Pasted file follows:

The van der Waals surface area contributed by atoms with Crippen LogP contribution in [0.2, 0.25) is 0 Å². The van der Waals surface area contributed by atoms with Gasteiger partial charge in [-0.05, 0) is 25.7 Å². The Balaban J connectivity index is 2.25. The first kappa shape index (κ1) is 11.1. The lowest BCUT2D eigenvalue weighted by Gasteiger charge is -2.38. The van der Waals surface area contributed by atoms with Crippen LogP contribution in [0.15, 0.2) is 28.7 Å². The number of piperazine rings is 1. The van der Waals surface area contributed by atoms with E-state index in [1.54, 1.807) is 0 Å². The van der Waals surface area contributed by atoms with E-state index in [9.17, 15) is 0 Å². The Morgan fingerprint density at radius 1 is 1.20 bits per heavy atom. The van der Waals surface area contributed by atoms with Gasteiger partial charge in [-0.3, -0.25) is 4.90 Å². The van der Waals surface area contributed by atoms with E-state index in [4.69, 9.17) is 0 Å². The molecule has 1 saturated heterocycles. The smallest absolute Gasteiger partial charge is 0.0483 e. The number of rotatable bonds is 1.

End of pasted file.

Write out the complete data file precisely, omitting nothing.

The van der Waals surface area contributed by atoms with Crippen LogP contribution in [0.2, 0.25) is 0 Å². The van der Waals surface area contributed by atoms with Gasteiger partial charge in [-0.05, 0) is 25.7 Å². The Balaban J connectivity index is 2.25. The first kappa shape index (κ1) is 11.1. The lowest BCUT2D eigenvalue weighted by Gasteiger charge is -2.38. The van der Waals surface area contributed by atoms with Crippen LogP contribution in [0.15, 0.2) is 28.7 Å². The number of piperazine rings is 1. The van der Waals surface area contributed by atoms with E-state index in [1.54, 1.807) is 0 Å². The van der Waals surface area contributed by atoms with E-state index in [9.17, 15) is 0 Å². The Morgan fingerprint density at radius 1 is 1.20 bits per heavy atom. The van der Waals surface area contributed by atoms with Gasteiger partial charge in [-0.3, -0.25) is 4.90 Å². The van der Waals surface area contributed by atoms with E-state index in [4.69, 9.17) is 0 Å². The molecule has 1 saturated heterocycles. The smallest absolute Gasteiger partial charge is 0.0483 e. The number of rotatable bonds is 1.